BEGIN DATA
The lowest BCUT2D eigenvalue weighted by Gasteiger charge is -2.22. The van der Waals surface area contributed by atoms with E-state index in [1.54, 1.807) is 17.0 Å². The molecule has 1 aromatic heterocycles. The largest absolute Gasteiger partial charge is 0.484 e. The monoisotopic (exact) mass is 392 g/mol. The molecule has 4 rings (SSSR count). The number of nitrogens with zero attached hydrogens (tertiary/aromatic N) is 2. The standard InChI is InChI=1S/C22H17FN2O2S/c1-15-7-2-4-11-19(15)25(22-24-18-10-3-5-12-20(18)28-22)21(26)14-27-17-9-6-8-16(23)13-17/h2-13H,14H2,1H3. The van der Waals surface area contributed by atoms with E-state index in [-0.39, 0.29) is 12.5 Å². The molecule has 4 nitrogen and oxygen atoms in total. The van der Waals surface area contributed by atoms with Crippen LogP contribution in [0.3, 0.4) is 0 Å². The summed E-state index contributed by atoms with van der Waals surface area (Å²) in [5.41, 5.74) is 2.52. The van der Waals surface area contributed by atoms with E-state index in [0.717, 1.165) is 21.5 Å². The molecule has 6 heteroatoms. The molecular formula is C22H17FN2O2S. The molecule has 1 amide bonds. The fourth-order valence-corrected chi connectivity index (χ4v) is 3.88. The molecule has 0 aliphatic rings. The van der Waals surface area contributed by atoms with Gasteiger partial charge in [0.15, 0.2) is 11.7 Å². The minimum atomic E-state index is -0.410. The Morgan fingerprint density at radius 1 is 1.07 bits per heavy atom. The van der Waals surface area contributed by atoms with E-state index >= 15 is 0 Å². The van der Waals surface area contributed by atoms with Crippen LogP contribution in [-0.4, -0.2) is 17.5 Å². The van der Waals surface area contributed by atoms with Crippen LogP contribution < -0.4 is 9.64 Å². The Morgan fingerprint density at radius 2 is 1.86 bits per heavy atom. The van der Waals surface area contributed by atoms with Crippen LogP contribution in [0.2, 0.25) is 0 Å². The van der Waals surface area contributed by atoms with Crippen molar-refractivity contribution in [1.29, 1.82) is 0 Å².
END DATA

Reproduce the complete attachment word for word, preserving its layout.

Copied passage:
The lowest BCUT2D eigenvalue weighted by Gasteiger charge is -2.22. The van der Waals surface area contributed by atoms with E-state index in [1.54, 1.807) is 17.0 Å². The molecule has 1 aromatic heterocycles. The largest absolute Gasteiger partial charge is 0.484 e. The monoisotopic (exact) mass is 392 g/mol. The molecule has 4 rings (SSSR count). The number of nitrogens with zero attached hydrogens (tertiary/aromatic N) is 2. The standard InChI is InChI=1S/C22H17FN2O2S/c1-15-7-2-4-11-19(15)25(22-24-18-10-3-5-12-20(18)28-22)21(26)14-27-17-9-6-8-16(23)13-17/h2-13H,14H2,1H3. The van der Waals surface area contributed by atoms with E-state index in [-0.39, 0.29) is 12.5 Å². The molecule has 4 nitrogen and oxygen atoms in total. The van der Waals surface area contributed by atoms with Crippen LogP contribution in [0.3, 0.4) is 0 Å². The summed E-state index contributed by atoms with van der Waals surface area (Å²) in [5.41, 5.74) is 2.52. The van der Waals surface area contributed by atoms with E-state index in [0.717, 1.165) is 21.5 Å². The molecule has 6 heteroatoms. The molecular formula is C22H17FN2O2S. The molecule has 1 amide bonds. The fourth-order valence-corrected chi connectivity index (χ4v) is 3.88. The molecule has 0 aliphatic rings. The van der Waals surface area contributed by atoms with Gasteiger partial charge in [0.15, 0.2) is 11.7 Å². The minimum atomic E-state index is -0.410. The Morgan fingerprint density at radius 1 is 1.07 bits per heavy atom. The van der Waals surface area contributed by atoms with E-state index >= 15 is 0 Å². The van der Waals surface area contributed by atoms with Crippen LogP contribution in [-0.4, -0.2) is 17.5 Å². The van der Waals surface area contributed by atoms with Crippen LogP contribution < -0.4 is 9.64 Å². The Morgan fingerprint density at radius 2 is 1.86 bits per heavy atom. The van der Waals surface area contributed by atoms with Crippen LogP contribution in [0.2, 0.25) is 0 Å². The van der Waals surface area contributed by atoms with Crippen molar-refractivity contribution in [1.29, 1.82) is 0 Å².